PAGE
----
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Author: hberes One star, 50 posts Add to my Favorite Fools Ignore this person (you won't see their posts anymore) Number: of 25242  
Subject: Re: 401k or reduce debt? Date: 5/12/2001 11:45 AM
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Sounds like a simple question with a "foolishly" simple answer, right? But I'm a bit confused. I have a large load of debt ($25K) half of which is at 9.9% permanently, and the other half is at 2.9% until Oct 2001, when it will go up to $12.9. So, it's not as bad as an 18% credit card debt.

As for my 401k, if I invest into my 401k the $10,500 allowable amount, it will reduce my taxes by $3000. Here is my company's 401k matching plan:

<<Company Matching Contributions
To encourage you to contribute, the Company contributes one dollar for every
before-tax dollar you contribute, up to 3% of your pay; and 50 cents for
every before-tax dollar you contribute between 4% and 5% of your pay.You
must complete one year of service before matching contributions are given.

Investment Choices
You may choose to invest your contributions in any of a number of investment
funds and your earnings are tax sheltered as long as they remain in the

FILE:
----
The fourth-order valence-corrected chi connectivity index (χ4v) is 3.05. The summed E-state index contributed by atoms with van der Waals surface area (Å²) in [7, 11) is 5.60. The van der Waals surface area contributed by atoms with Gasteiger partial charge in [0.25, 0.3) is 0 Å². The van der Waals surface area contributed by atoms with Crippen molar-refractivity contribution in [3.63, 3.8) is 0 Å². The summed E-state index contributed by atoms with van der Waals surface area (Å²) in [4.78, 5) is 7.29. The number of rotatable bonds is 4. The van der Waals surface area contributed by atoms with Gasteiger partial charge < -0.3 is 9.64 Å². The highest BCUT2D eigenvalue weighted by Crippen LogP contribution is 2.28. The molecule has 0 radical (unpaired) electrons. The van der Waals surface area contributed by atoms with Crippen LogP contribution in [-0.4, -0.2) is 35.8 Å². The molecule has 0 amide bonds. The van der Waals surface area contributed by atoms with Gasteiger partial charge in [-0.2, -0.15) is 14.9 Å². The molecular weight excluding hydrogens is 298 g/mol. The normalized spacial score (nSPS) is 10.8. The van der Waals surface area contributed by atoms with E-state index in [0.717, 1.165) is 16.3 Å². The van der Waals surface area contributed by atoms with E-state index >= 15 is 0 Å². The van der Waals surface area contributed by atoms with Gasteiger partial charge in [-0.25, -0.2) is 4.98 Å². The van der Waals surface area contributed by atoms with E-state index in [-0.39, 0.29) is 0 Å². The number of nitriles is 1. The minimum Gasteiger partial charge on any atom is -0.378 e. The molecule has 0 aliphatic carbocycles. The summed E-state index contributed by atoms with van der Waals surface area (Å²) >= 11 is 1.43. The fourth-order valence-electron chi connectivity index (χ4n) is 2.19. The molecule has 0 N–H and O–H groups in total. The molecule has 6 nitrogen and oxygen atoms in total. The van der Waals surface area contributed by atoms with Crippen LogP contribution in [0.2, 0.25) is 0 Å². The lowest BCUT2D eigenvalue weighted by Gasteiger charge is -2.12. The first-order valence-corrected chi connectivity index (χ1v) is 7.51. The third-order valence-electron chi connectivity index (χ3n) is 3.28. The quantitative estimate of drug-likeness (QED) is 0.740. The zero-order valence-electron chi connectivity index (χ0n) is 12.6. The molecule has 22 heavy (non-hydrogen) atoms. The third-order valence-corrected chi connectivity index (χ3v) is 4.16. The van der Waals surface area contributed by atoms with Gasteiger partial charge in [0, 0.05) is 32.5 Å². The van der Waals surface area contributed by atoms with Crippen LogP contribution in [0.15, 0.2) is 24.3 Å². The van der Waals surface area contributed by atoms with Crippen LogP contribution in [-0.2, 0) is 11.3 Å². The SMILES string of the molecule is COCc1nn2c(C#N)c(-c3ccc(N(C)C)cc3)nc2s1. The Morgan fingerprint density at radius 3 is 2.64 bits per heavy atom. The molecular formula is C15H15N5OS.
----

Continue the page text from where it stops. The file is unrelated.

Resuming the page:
Plan.>>

So, the question is, do I invest in the 401k when I could be putting those funds toward my debt? It seems to me that the company won't match me until I have invested for a year. I know I will pay $3000 more in tax if I don't, but it could be worth it longer term if I don't have the debt hanging over my head. Is someone a whiz with a calculator out there? :)

Thanks!

Kidneygirl


To me, "You must complete one year of service before matching contributions are given." means that you must be with the company for at least a year before you're eligible for matching funds. You might want to get clarification on that.

The general rule of thumb is to never pass up free money. If you're eligible for matching contributions, you should put enough money in your 401k to get all the matching you can. After that is where the decisions come in.

It sounds like you don't have enough money to max out your 401k and pay more than the minimum on your debts. You have:

12.5k @ 9.9%
12.5k @ 12.9% (2.9% until Oct.)

I would throw every dollar you can at the 12.9% debt, especially while it's still 2.9%. You're paying:

* $103.13/mo interest on the 9.9% debt
* $30.21/mo interest on the 2.9% debt which will turn into...
$134.38/mo interest on the 12.9% debt
(with a $12,500 balance each)

So, at best you're paying $133.34/mo just in interest on your debt. I'm sure you could find a better way to spend $133.34 every month than in interest. I would focus on eliminating your debt as soon as possible. Your money should work for you, not against you.

-H
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